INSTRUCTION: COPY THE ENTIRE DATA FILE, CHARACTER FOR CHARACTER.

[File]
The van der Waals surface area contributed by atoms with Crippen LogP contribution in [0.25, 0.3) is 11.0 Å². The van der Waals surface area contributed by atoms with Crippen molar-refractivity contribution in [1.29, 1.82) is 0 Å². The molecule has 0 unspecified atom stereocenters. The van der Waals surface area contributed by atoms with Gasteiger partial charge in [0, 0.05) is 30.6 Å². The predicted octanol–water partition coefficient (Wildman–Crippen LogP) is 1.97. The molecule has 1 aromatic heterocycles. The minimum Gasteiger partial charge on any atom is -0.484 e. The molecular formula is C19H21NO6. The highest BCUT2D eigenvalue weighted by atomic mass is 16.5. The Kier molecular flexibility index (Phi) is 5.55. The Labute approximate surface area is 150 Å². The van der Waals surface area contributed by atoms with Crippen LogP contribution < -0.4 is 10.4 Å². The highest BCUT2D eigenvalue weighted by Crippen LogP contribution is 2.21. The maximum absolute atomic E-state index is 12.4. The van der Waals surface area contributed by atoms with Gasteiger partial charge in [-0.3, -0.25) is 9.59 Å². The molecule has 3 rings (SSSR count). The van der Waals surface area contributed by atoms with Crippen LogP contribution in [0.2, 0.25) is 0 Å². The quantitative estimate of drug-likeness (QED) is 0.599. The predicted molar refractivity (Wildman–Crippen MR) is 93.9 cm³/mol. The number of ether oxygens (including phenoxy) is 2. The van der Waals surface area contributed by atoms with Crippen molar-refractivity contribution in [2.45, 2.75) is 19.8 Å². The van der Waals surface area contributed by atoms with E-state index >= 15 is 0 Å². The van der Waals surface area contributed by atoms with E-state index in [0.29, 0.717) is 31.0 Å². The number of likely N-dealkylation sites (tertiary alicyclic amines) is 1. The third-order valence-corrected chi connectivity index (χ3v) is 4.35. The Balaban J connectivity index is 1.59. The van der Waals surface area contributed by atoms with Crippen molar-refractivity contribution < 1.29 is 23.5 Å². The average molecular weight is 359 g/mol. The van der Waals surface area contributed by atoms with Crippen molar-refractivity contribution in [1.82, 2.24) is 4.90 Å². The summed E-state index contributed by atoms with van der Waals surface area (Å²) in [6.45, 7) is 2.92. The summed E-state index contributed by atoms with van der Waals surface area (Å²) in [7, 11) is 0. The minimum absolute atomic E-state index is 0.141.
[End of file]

The van der Waals surface area contributed by atoms with Crippen LogP contribution in [0.25, 0.3) is 11.0 Å². The van der Waals surface area contributed by atoms with Crippen molar-refractivity contribution in [1.29, 1.82) is 0 Å². The molecule has 0 unspecified atom stereocenters. The van der Waals surface area contributed by atoms with Gasteiger partial charge in [0, 0.05) is 30.6 Å². The predicted octanol–water partition coefficient (Wildman–Crippen LogP) is 1.97. The molecule has 1 aromatic heterocycles. The minimum Gasteiger partial charge on any atom is -0.484 e. The molecular formula is C19H21NO6. The highest BCUT2D eigenvalue weighted by atomic mass is 16.5. The Kier molecular flexibility index (Phi) is 5.55. The Labute approximate surface area is 150 Å². The van der Waals surface area contributed by atoms with Crippen LogP contribution < -0.4 is 10.4 Å². The highest BCUT2D eigenvalue weighted by Crippen LogP contribution is 2.21. The maximum absolute atomic E-state index is 12.4. The van der Waals surface area contributed by atoms with Gasteiger partial charge in [-0.3, -0.25) is 9.59 Å². The molecule has 3 rings (SSSR count). The van der Waals surface area contributed by atoms with Crippen LogP contribution in [0.2, 0.25) is 0 Å². The quantitative estimate of drug-likeness (QED) is 0.599. The predicted molar refractivity (Wildman–Crippen MR) is 93.9 cm³/mol. The number of ether oxygens (including phenoxy) is 2. The van der Waals surface area contributed by atoms with Crippen molar-refractivity contribution in [2.45, 2.75) is 19.8 Å². The van der Waals surface area contributed by atoms with E-state index >= 15 is 0 Å². The van der Waals surface area contributed by atoms with E-state index in [0.29, 0.717) is 31.0 Å². The number of likely N-dealkylation sites (tertiary alicyclic amines) is 1. The third-order valence-corrected chi connectivity index (χ3v) is 4.35. The Balaban J connectivity index is 1.59. The van der Waals surface area contributed by atoms with Crippen molar-refractivity contribution < 1.29 is 23.5 Å². The average molecular weight is 359 g/mol. The van der Waals surface area contributed by atoms with Crippen molar-refractivity contribution in [1.82, 2.24) is 4.90 Å². The summed E-state index contributed by atoms with van der Waals surface area (Å²) in [6.45, 7) is 2.92. The summed E-state index contributed by atoms with van der Waals surface area (Å²) in [7, 11) is 0. The minimum absolute atomic E-state index is 0.141.